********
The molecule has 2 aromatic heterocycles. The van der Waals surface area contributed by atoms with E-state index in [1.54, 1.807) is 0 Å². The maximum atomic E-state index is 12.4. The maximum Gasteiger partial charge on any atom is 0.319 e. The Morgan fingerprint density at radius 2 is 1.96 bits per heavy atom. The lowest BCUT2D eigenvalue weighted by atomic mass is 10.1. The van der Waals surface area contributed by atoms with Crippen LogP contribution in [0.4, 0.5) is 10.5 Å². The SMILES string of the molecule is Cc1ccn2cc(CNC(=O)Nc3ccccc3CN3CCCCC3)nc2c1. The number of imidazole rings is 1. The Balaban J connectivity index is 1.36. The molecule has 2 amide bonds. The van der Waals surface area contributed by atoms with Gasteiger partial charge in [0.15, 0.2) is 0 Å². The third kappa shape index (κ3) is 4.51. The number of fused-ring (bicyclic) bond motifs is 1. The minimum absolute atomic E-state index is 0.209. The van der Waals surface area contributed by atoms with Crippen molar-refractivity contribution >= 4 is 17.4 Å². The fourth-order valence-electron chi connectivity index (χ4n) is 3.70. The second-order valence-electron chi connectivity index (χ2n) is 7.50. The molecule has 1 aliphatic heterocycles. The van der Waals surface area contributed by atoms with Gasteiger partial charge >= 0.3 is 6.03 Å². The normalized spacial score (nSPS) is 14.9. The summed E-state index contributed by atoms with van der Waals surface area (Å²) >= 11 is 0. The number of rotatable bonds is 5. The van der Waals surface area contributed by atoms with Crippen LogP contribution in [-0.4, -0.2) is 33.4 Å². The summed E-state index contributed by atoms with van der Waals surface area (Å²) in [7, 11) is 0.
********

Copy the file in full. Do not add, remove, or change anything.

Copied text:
The molecule has 2 aromatic heterocycles. The van der Waals surface area contributed by atoms with E-state index in [1.54, 1.807) is 0 Å². The maximum atomic E-state index is 12.4. The maximum Gasteiger partial charge on any atom is 0.319 e. The Morgan fingerprint density at radius 2 is 1.96 bits per heavy atom. The lowest BCUT2D eigenvalue weighted by atomic mass is 10.1. The van der Waals surface area contributed by atoms with Crippen LogP contribution in [0.4, 0.5) is 10.5 Å². The SMILES string of the molecule is Cc1ccn2cc(CNC(=O)Nc3ccccc3CN3CCCCC3)nc2c1. The number of imidazole rings is 1. The Balaban J connectivity index is 1.36. The molecule has 2 amide bonds. The van der Waals surface area contributed by atoms with Gasteiger partial charge in [0.15, 0.2) is 0 Å². The third kappa shape index (κ3) is 4.51. The number of fused-ring (bicyclic) bond motifs is 1. The minimum absolute atomic E-state index is 0.209. The van der Waals surface area contributed by atoms with Crippen molar-refractivity contribution >= 4 is 17.4 Å². The fourth-order valence-electron chi connectivity index (χ4n) is 3.70. The second-order valence-electron chi connectivity index (χ2n) is 7.50. The molecule has 1 aliphatic heterocycles. The van der Waals surface area contributed by atoms with Gasteiger partial charge >= 0.3 is 6.03 Å². The normalized spacial score (nSPS) is 14.9. The summed E-state index contributed by atoms with van der Waals surface area (Å²) >= 11 is 0. The number of rotatable bonds is 5. The van der Waals surface area contributed by atoms with Crippen LogP contribution in [-0.4, -0.2) is 33.4 Å². The summed E-state index contributed by atoms with van der Waals surface area (Å²) in [7, 11) is 0.